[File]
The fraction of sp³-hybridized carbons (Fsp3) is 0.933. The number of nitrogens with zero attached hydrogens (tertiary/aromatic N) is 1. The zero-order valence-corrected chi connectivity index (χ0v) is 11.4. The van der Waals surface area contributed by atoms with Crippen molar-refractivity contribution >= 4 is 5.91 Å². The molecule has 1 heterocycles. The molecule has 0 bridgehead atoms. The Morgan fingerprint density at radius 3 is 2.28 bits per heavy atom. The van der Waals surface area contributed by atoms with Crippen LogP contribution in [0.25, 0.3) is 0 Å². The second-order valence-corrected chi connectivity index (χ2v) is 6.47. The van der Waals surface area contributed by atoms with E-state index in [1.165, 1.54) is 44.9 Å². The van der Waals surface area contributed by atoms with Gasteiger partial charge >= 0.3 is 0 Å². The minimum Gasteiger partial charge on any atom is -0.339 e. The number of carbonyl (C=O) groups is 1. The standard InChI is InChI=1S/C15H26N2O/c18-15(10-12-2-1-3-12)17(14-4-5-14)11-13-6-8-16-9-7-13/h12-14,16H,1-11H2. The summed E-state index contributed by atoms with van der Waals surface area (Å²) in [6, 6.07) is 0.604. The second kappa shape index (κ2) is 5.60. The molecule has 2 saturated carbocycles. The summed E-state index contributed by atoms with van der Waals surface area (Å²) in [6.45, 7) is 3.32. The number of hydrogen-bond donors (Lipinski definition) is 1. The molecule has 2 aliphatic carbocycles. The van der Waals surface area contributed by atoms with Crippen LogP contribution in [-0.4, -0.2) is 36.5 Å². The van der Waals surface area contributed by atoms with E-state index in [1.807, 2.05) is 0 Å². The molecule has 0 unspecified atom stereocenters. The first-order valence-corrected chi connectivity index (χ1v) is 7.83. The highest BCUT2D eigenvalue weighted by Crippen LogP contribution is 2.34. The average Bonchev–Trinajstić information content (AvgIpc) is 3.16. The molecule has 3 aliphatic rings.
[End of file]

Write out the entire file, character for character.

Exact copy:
The fraction of sp³-hybridized carbons (Fsp3) is 0.933. The number of nitrogens with zero attached hydrogens (tertiary/aromatic N) is 1. The zero-order valence-corrected chi connectivity index (χ0v) is 11.4. The van der Waals surface area contributed by atoms with Crippen molar-refractivity contribution >= 4 is 5.91 Å². The molecule has 1 heterocycles. The molecule has 0 bridgehead atoms. The Morgan fingerprint density at radius 3 is 2.28 bits per heavy atom. The van der Waals surface area contributed by atoms with Crippen LogP contribution in [0.25, 0.3) is 0 Å². The second-order valence-corrected chi connectivity index (χ2v) is 6.47. The van der Waals surface area contributed by atoms with E-state index in [1.165, 1.54) is 44.9 Å². The van der Waals surface area contributed by atoms with Gasteiger partial charge >= 0.3 is 0 Å². The minimum Gasteiger partial charge on any atom is -0.339 e. The number of carbonyl (C=O) groups is 1. The standard InChI is InChI=1S/C15H26N2O/c18-15(10-12-2-1-3-12)17(14-4-5-14)11-13-6-8-16-9-7-13/h12-14,16H,1-11H2. The summed E-state index contributed by atoms with van der Waals surface area (Å²) in [6, 6.07) is 0.604. The second kappa shape index (κ2) is 5.60. The molecule has 2 saturated carbocycles. The summed E-state index contributed by atoms with van der Waals surface area (Å²) in [6.45, 7) is 3.32. The number of hydrogen-bond donors (Lipinski definition) is 1. The molecule has 2 aliphatic carbocycles. The van der Waals surface area contributed by atoms with Crippen LogP contribution in [-0.4, -0.2) is 36.5 Å². The van der Waals surface area contributed by atoms with E-state index in [1.807, 2.05) is 0 Å². The molecule has 0 unspecified atom stereocenters. The first-order valence-corrected chi connectivity index (χ1v) is 7.83. The highest BCUT2D eigenvalue weighted by Crippen LogP contribution is 2.34. The average Bonchev–Trinajstić information content (AvgIpc) is 3.16. The molecule has 3 aliphatic rings.